One of the things we’re emphasizing is a focus on content—what can be done with the camera. So instead of talking about specs and functionality, we’re talking about what we call “Living Pictures.” This technology provides the ability to tell visually immersive stories that allow photographers to not just capture the moment but the whole essence of that moment. This in turn permits consumers to create several perspectives from a single composition. We can also render every image taken with Illum in 3D—something no other camera can do. As a general rule with the press, I prefer to steer clear of referencing another company when describing our strategy.

So is your initial target the pro photographer?

I would say the pro and prosumer are absolutely our primary targets, what we term Creative Pioneers—professional photographers and dedicated amateurs who are looking for new ways to tell deeper, more immersive stories. Take the examples of Christine Haan, who shot the first 3D digital lookbook for Chromat during Fashion Week (vimeo.com/108165542), and Mike Sternoff out of Seattle who shoots Seahawks games.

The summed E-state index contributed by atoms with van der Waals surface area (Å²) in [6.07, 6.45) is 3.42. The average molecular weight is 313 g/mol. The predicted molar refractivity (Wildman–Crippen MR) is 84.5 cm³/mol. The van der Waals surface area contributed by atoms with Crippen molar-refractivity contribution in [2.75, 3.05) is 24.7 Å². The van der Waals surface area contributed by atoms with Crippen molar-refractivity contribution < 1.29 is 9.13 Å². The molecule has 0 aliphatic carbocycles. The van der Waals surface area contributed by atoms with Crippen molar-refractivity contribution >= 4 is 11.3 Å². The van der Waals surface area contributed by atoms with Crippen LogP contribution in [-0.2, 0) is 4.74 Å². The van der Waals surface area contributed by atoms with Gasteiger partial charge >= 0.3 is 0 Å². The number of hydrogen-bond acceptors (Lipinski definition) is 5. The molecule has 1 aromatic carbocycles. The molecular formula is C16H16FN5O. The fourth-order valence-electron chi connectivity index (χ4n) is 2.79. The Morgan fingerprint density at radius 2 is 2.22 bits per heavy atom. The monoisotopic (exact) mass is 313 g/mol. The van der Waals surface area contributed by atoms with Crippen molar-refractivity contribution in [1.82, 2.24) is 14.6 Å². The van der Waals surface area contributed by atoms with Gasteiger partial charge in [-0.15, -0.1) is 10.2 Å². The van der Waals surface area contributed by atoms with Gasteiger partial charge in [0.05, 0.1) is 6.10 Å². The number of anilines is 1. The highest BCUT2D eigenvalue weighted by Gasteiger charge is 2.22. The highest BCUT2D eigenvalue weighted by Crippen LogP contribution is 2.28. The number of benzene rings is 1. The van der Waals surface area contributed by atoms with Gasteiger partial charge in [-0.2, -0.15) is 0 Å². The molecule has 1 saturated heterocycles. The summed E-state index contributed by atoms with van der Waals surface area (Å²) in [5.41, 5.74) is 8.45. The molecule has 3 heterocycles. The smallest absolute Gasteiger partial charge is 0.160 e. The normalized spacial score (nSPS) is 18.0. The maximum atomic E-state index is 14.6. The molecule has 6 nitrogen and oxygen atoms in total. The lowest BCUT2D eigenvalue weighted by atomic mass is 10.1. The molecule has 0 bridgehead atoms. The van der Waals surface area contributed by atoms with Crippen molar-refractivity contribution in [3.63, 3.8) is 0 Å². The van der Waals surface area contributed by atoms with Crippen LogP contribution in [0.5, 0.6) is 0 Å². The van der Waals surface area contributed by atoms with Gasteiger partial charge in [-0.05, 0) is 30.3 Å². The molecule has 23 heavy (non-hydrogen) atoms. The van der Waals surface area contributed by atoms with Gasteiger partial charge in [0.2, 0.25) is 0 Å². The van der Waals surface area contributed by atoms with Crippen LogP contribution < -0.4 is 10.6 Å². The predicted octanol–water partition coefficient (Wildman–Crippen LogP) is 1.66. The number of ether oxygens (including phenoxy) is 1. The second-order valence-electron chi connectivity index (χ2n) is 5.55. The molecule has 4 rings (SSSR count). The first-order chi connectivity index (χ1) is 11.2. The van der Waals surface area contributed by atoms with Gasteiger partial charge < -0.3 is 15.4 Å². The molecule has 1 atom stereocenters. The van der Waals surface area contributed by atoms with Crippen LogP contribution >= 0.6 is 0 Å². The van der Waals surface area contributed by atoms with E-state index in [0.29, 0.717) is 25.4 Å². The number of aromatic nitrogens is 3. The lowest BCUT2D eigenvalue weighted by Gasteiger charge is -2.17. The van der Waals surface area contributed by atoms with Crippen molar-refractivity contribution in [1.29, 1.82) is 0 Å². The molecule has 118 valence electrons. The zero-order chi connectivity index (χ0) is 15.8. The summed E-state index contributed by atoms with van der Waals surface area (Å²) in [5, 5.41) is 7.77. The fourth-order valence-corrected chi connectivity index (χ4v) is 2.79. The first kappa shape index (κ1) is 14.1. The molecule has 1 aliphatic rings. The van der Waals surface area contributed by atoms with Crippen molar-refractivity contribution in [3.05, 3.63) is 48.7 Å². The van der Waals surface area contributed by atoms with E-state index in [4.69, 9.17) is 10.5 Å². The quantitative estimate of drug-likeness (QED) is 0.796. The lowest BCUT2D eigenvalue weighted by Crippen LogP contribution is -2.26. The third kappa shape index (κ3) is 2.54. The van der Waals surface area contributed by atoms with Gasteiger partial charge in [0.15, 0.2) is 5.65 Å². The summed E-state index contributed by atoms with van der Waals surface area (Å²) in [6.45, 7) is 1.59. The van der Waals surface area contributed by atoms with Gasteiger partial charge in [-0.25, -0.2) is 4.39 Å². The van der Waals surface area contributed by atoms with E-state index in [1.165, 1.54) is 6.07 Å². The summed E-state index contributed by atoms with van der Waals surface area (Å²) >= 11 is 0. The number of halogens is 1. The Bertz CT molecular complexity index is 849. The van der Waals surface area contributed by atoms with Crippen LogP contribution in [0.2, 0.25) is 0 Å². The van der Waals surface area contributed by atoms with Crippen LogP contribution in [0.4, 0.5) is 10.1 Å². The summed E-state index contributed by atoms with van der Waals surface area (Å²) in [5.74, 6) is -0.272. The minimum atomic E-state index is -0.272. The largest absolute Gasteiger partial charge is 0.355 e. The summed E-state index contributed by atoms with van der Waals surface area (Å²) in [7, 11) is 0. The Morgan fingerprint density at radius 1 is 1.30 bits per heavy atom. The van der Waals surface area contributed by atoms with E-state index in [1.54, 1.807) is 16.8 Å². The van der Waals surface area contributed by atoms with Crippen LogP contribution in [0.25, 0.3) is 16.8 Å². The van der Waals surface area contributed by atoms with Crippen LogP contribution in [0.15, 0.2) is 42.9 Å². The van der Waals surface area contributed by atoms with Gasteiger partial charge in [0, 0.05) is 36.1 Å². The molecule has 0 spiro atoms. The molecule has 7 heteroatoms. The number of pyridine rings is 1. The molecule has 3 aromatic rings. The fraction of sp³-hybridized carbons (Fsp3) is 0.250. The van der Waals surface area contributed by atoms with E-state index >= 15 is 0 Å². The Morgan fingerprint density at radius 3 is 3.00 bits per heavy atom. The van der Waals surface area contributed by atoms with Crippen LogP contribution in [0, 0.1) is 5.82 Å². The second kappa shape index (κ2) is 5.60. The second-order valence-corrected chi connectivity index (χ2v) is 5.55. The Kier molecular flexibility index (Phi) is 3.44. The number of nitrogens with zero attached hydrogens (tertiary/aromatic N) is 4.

We also have customers who are early adopters and who want the latest and greatest. But the camera is really for anyone who is looking to tell a unique story, and we believe that it will certainly appeal to different levels of photographers.